57. Heads of State and Government participating in the meeting of the North Atlantic Council in Bucharest, “Bucharest Summit Declaration,” NATO, April 3, 2008, https://www.nato.int/cps/en/natolive/official_texts_8443.htm.; Heads of State and Government participating in the meeting of the North Atlantic Council in Strasbourg / Kehl, “Strasbourg / Kehl Summit Declaration,” NATO, April 4, 2009, https://www.nato.int/cps/en/natolive/news_52837.htm.; Heads of State and Government participating in the meeting of the North Atlantic Council in Lisbon, “Strategic Concept For the Defence and Security of The Members of the North Atlantic Treaty Organisation," https://www.nato.int/cps/en/natolive/official_texts_68828.htm.; Heads of State and Government participating in the meeting of the North Atlantic Council in Chicago, “Chicago Summit Declaration,” NATO, May 20, 2012, https://www.nato.int/cps/en/natohq/official_texts_87593.htm?mode=pressrelease.[]
  58. Heads of State and Government participating in the meeting of the North Atlantic Council in Wales, “Wales Summit Declaration,” NATO, September 5, 2014, https://www.nato.int/cps/en/natohq/official_texts_112964.htm?selectedLocale=en.[]
  59. Yordan Bozhilov, “The brief life of the idea for the creation of NATO black sea fleet,” NewEurope,January 8, 2017,https://www.neweurope.eu/article/brief-life-idea-creation-nato-black-sea-fleet/.[]
  60. Heads of State and Government participating in the meeting of the North Atlantic Council in Brussels, “Brussels Summit Declaration,” NATO, July 11, 2018, https://www.nato.int/cps/en/natohq/official_texts_156624.htm?selectedLocale=en.[]
  61. SHAPE Public Affairs Office, “NATO Allies and Partners Ready for Exercise SEA BREEZE 21,” NATO SHAPE, June 25, 2021, https://shape.nato.int/news-archive/2021/nato-allies-and-partners-ready-for-exercise-sea-breeze-21.; Mallory Shelbourne, “U.S., Ukraine Begin Sea Breeze 2021 Exercise with 30 Other Countries,” USNI News, June 28, 2021, https://news.usni.org/2021/06/28/u-s-ukraine-begin-sea-breeze-2021-exercise-with-30-other-countries.; Press Office, “U.S. Sixth Fleet announces Sea Breeze 2021 participation,” America’s Navy, June 21, 2021, https://www.navy.mil/Press-Office/News-Stories/article/2664699/us-sixth-fleet-announces-sea-breeze-2021-participation/.[]
  62. NATO, “NATO’s military presence in the east of the Alliance,” NATO, July 8, 2022, https://www.nato.int/cps/en/natohq/topics_136388.htm.[][]
  63. NATO Heads of State and Government participating in the meeting of the North Atlantic Council in Madrid, “NATO 2022 Strategic Concept,” NATO, June 29, 2022, https://www.nato.int/nato_static_fl2014/assets/pdf/2022/6/pdf/290622-strategic-concept.pdf.[]
  64. NATO Heads of State and Government participating in the meeting of the North Atlantic Council in Madrid, “Madrid Summit Declaration,” NATO, June, 29, 2022”, https://www.nato.int/cps/en/natohq/official_texts_196951.htm.[]
  65. Anita Powell and Patsy Widakuswara, “NATO Ends Summit With Strengthened Posture Against Russia, China,” VOA News, June 30, 2022, https://www.voanews.com/a/nato-ends-summit-with-strengthened-posture-against-russia-china-/6640213.html.; Jens Stoltenberg, “Press conference,” NATO, June 30, 2022, https://www.nato.int/cps/en/natohq/opinions_197301.htm.[]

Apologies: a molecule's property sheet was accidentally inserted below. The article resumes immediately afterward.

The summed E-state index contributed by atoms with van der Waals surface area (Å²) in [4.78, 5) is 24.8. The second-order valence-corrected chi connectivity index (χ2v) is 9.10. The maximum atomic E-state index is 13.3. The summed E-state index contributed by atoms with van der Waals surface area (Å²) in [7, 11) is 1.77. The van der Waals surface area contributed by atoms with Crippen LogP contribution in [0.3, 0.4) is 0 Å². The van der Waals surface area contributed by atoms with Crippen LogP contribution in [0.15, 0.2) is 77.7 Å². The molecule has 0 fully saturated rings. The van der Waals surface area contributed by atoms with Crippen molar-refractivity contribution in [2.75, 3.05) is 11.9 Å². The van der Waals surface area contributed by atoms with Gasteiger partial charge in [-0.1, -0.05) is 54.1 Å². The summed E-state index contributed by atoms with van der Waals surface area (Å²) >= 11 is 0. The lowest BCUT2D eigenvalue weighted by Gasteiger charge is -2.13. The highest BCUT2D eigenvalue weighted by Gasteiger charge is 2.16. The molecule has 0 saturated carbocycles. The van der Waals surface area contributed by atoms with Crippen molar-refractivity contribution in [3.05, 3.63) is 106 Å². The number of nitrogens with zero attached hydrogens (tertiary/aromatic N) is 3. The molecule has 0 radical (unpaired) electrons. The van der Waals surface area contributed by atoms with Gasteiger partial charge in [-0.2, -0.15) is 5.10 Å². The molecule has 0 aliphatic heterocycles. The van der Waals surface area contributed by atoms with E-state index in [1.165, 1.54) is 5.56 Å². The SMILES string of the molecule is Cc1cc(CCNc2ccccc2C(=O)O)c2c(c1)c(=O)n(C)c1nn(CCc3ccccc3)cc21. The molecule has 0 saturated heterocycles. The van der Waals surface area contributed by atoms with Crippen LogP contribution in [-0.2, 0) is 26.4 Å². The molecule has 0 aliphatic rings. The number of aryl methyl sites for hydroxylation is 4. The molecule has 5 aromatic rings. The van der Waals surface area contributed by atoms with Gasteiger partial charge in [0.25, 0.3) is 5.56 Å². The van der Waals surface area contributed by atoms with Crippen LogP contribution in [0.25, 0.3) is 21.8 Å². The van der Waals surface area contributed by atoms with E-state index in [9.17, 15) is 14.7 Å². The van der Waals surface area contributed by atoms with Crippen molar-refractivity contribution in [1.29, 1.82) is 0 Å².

66. Jim Garamone, “Milley Proposes Rotational Forces in Permanent Bases Across Eastern Europe,” U.S. Department of Defense, April 5, 2022, https://www.defense.gov/News/News-Stories/Article/Article/2990320/milley-proposes-rotational-forces-in-permanent-bases-across-eastern-europe/.[]
  67. Ben Hodges, The Black Sea…or a Black Hole? Center for European Policy Analysis, 2021. https://cepa.org/the-black-sea-or-a-black-hole/[]
  68. Samuel Petrequin, “NATO to boost its forces, equipment on eastern flank,” AP News, June 16, 2022, https://apnews.com/article/russia-ukraine-politics-jens-stoltenberg-nato-b2e087a113f0fe50249ccd6087cee435.[]
  69. Benjamin Schmitt, “European Energy Security Post-Russia,” CEPA, June 15, 2022, https://cepa.org/european-energy-security-post-russia/.[]
  70. Anna Caprile, “Russia’s war on Ukraine: Impact on food security and EU response,” European Parliament, April 2022, https://www.europarl.europa.eu/RegData/etudes/ATAG/2022/729367/EPRS_ATA(2022)729367_EN.pdf.[]
  71. Svetlana Kizilova, “A bridge in Zatoka was destroyed due to a missile attack, railway traffic was stopped,” Ukrayinksa Pravda, April 27, 2022, https://www.pravda.com.ua/eng/news/2022/04/27/7342501/.[]
  72. Laura O’Callaghan, “Russia attacks key Ukrainian bridge used to export grain to Romania,” The National News, June 1, 2022, https://www.thenationalnews.com/world/uk-news/2022/06/01/russia-attacks-key-ukrainian-bridge-used-to-export-grain-to-romania/.[]
  73. Michael Wasiura, “Putin Bombs Odesa Hours After Laying Flowers to the ‘Hero City,’” Newsweek, May 10, 2022, https://www.newsweek.com/putin-bombs-odesa-hours-after-laying-flowers-hero-city-1705205.[]
  74. Rob Picheta, Jonny Hallam, Cristiana Moisescu, Julia Presniakova and Arnaud Siad, “Russian missile strikes on Odesa kill 21, including a child, after housing block hit.” CNN, July 1, 2022, https://www.cnn.com/2022/07/01/europe/odesa-russian-strikes-residential-building-intl/index.html#:~:text=At%20least%2020%20people%2C%20including,to%20Ukraine's%20State%20Emergency%20Services.[]
  75. US Congress, Senate, Senate Subcommittee on Foreign Relations, Black Sea Security Act of 2022, 117th Cong. 2nd sess., 2022, https://www.congress.gov/bill/117th-congress/senate-bill/4509/text?r=5&s=1.[]
  76. Jim Garamone, “Biden Announces Changes in U.S. Force Posture in Europe,” U.S. Department of Defense, June 29, 2022, https://www.defense.gov/News/News-Stories/Article/Article/3078087/biden-announces-changes-in-us-force-posture-in-europe/.[]
  77. In CEPA’s Strategy Paper “Black Sea…or a Black Hole?” Ben Hodges provides a fuller consideration of Turkish concerns vis a vis NATO and U.S. moves as well as other regional considerations. Ben Hodges, The Black Sea…or a Black Hole? Center for European Policy Analysis, 2021. https://cepa.org/the-black-sea-or-a-black-hole/[]
  78. Defense Security Cooperation Agency. “Bulgaria – F-16 C/D Block 70 Aircraft”. April 4, 2022, www.dsca.mil/press-media/major-arms-sales/bulgaria-f-16-cd-block-70-aircraft.[]
  79. Adamowski, Jaroslaw. “Bulgarian Parliament Votes to Buy F-16s under $1.3 Billion Deal.” Defense News, November 4, 2022, www.defensenews.com/global/europe/2022/11/04/bulgarian-parliament-votes-to-buy-f-16s-under-13-billion-deal/.[]
  80. Martin, Tim. “Awaiting F-16s, Bulgaria Closes in on Interim Fighter Potentially from Sweden or France.” Breaking Defense, November 22, 2022, breakingdefense.com/2022/11/awaiting-f-16s-bulgaria-closes-in-on-interim-fighter-potentially-from-sweden-or-france/.[]